Modernizing Islamic Education: The Cases of Bangladesh and Senegal
Islamic education systems are the subject of mounting attention, prominent on various development and foreign policy agendas. Discussions are often driven primarily by security concerns. There is, however, growing recognition that Islamic education institutions can and do play important roles in meeting the basic global goal of education for all and in addressing a common and growing demand for attention to values and culturally appropriate curricula in the school context. In many countries, Islamic school systems are major education providers. They often fill key gaps in state-run education systems, for example in reaching marginalized populations. They also point to significant demand for religious education, notable in Muslim communities in different world regions. This case study examines Islamic education systems in Bangladesh and Senegal, focusing on how they fit within broader national education strategies and how reform proposals meet concerns both of national education authorities and of religious leaders and communities.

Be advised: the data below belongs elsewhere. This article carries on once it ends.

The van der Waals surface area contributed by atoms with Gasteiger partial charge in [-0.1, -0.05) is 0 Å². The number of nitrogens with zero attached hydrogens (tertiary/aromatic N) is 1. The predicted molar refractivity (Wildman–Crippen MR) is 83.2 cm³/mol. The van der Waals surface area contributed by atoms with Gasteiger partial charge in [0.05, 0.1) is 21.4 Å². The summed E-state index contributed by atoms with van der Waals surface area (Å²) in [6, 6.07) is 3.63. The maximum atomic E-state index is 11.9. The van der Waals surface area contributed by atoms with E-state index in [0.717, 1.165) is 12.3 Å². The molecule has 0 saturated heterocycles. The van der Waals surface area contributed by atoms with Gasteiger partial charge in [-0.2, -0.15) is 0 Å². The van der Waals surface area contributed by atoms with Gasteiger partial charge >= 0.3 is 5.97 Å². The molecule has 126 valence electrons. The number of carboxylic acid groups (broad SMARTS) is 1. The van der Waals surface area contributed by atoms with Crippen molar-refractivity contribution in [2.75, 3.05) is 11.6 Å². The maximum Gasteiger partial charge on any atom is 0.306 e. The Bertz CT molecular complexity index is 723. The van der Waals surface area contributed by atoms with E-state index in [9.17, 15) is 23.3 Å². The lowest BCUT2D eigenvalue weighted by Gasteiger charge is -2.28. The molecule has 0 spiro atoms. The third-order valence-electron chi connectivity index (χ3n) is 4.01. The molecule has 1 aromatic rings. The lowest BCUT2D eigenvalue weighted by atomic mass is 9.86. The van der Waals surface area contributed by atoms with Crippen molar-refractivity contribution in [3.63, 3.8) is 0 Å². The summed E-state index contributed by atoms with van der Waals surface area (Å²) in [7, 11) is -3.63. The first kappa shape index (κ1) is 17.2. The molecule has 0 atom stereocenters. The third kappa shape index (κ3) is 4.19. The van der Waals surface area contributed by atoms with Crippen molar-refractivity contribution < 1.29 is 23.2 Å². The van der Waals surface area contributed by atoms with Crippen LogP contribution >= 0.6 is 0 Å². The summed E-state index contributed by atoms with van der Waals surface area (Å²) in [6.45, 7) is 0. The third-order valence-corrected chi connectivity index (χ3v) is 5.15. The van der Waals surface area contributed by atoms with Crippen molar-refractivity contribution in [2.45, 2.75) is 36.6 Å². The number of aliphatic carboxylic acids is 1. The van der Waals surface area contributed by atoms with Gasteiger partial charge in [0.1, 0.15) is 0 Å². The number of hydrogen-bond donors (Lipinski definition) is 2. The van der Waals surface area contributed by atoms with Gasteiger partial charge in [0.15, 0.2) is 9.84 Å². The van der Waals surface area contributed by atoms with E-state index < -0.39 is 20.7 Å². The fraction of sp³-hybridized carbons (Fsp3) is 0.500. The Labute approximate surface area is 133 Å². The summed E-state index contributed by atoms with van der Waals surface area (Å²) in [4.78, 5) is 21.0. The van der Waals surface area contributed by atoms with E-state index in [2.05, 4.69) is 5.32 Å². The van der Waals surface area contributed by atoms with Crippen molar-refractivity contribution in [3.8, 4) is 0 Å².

Copyright Berkley Center for Religion, Peace, and World Affairs. Permission is granted for educational uses only. For other uses, please contact the center at firstname.lastname@example.org for information about permissions.
Showing items related by title, author, creator and subject.
Herzog, Lauren (2014-12-15)For years, Senegal has drawn attention for the many talibés (children who attend Qur’anic schools) in the streets who ask for money and sugar. This issue brief explores the controversies surrounding Qur’anic schools in ...